Mike Bartlett’s Press is going to drive journalists wild

Bartlett’s chops as a playwright can be felt everywhere in this drama for BBC One.

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What most people will make of Mike Bartlett’s newspaper drama Press (BBC One, 9pm, 6 September) I cannot predict. But it’s going to drive journalists wild. Naturally, I began by picking holes in it. The drinking, the mess, the venality… I mean, let’s not get carried away, Mike old boy (she said, quickly swallowing a couple of Nurofen while looking desperately beneath a pile of papers for a book she was supposed to review yesterday).

Such doubts, however, lasted all of ten minutes. I watched Ben Chaplin, who plays Duncan Allen – the witty, clever, snake-like editor of an ailing tabloid called the Post – carefully explain to some sanctimonious politician with a hard line on drugs that, yes, he was going to use a picture of her snorting coke as his splash, and I was lost. My God, Chaplin’s performance is brilliant: Shakespearean, you might say.

Even as his character repulses, he attracts, which is just as it should be. Nothing is clear-cut here. Morality is a thicket through which every character must hack with no idea at all of what lies ahead – save for the fact that at some point in the very near future the paper will be off stone (ie about to print).

Bartlett hasn’t gone native (he enjoyed various away-days in newspaper offices while researching the series). But he’s too good a writer to dish up easy certainties. Just as Allen isn’t only a rat, so Amina Chaudury (Priyanga Burford), the editor of the Guardian-like Herald, has a hoity-toity streak as wide as the press hall itself. Shuttling between them – the offices of the Post and the Herald are conveniently close – is Holly Evans (Charlotte Riley), the Herald’s over-burdened deputy news editor, who is investigating a hit-and-run involving her flatmate. The scene in which she chased after Allen and demanded he hand over some pertinent CCTV footage was perfect.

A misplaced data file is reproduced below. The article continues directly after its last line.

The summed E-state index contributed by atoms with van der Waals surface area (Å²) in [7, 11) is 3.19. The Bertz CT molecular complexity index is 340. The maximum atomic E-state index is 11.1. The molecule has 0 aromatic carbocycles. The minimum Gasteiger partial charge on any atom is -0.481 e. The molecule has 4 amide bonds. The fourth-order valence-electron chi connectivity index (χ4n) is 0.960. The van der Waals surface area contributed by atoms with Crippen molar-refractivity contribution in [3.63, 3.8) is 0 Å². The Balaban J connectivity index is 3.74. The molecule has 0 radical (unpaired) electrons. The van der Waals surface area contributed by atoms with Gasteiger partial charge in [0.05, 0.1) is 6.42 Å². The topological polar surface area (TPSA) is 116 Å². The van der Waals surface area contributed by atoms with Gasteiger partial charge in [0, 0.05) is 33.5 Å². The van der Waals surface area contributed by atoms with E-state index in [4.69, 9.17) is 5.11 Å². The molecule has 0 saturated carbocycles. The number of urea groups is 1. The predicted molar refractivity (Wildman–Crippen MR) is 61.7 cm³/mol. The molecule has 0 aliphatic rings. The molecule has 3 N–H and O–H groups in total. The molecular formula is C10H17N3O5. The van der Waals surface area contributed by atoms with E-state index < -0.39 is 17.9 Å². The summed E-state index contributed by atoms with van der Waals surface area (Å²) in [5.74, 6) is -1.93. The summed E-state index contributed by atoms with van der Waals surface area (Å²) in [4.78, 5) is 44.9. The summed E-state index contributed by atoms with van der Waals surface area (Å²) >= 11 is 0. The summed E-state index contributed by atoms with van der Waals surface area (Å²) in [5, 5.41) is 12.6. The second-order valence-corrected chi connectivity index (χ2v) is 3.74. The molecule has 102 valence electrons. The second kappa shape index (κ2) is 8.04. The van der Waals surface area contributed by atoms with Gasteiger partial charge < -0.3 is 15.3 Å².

Though he remembered, word for word, a mean profile she’d done of him years before, his grudge was gilded with admiration. Contrary to popular belief most hacks can dish it out and take it – with the possible exception of Piers Morgan, who has never shown any sign of admiring all the perspicacious things I’ve written about him.

Bartlett’s chops as a playwright (Bull, King Charles III) can be felt everywhere in his script. His minor characters are so deftly drawn: Ed Washburn (Paapa Essiedu) is a tyro Post reporter learning to keep his conscience in a box in the boot of his car; George Emmerson (David Suchet) is a press baron whose cultivation somehow does not disdain the composing of a grabby front page.

Most of all, I’m impressed by Bartlett’s ear for lingo. I don’t mean newspaper jargon, for all that he now knows about gutters and standfirsts. Rather, it’s in the way people speak. Here is naturalism, adorned with the ribbons and bells beloved of reporter types: jokes, wordplay, casual rudeness, wild exaggerations, stubborn understatements. It is, as Allen would say, tree-ee-mendous: at the mere thought of episode two, I feel like a pig in muck – or, a diarist at a particularly naughty and throbbing party.

Wanderlust (BBC One, 9pm, 4 September) in which another playwright, Nick Payne, explores what happens when a couple stops fancying one other, has been the subject of several panting h-h-headlines itself, wild claims having been made by its star, Toni Collette, that she is the first woman to have an orgasm on the BBC. I can’t comment on the accuracy of this; nor am I terribly keen on Collette’s (somewhat goofy) performance as Joy, a Manchester psychotherapist who is in possession of a particularly drippy, and possibly quite floppy, husband called Alan (Steven Mackintosh). Nevertheless, it is nothing but great that this series has been made.

How strange it is that the question of desire – where it comes from, and where it goes – is so little discussed; how baffling that we continue to subscribe to the same old lies and half-truths when it comes to long-term relationships. Above all, how infuriating it is that women who are older than 40 are considered to be, if not undesirable, then certainly desire-less. I say: let your sap rise, Joy. Let it rise on behalf of us all.

Rachel Cooke trained as a reporter on The Sunday Times. She is now a writer at The Observer. In the 2006 British Press Awards, she was named Interviewer of the Year.

This article first appeared in the 05 September 2018 issue of the New Statesman, The hard man of the Left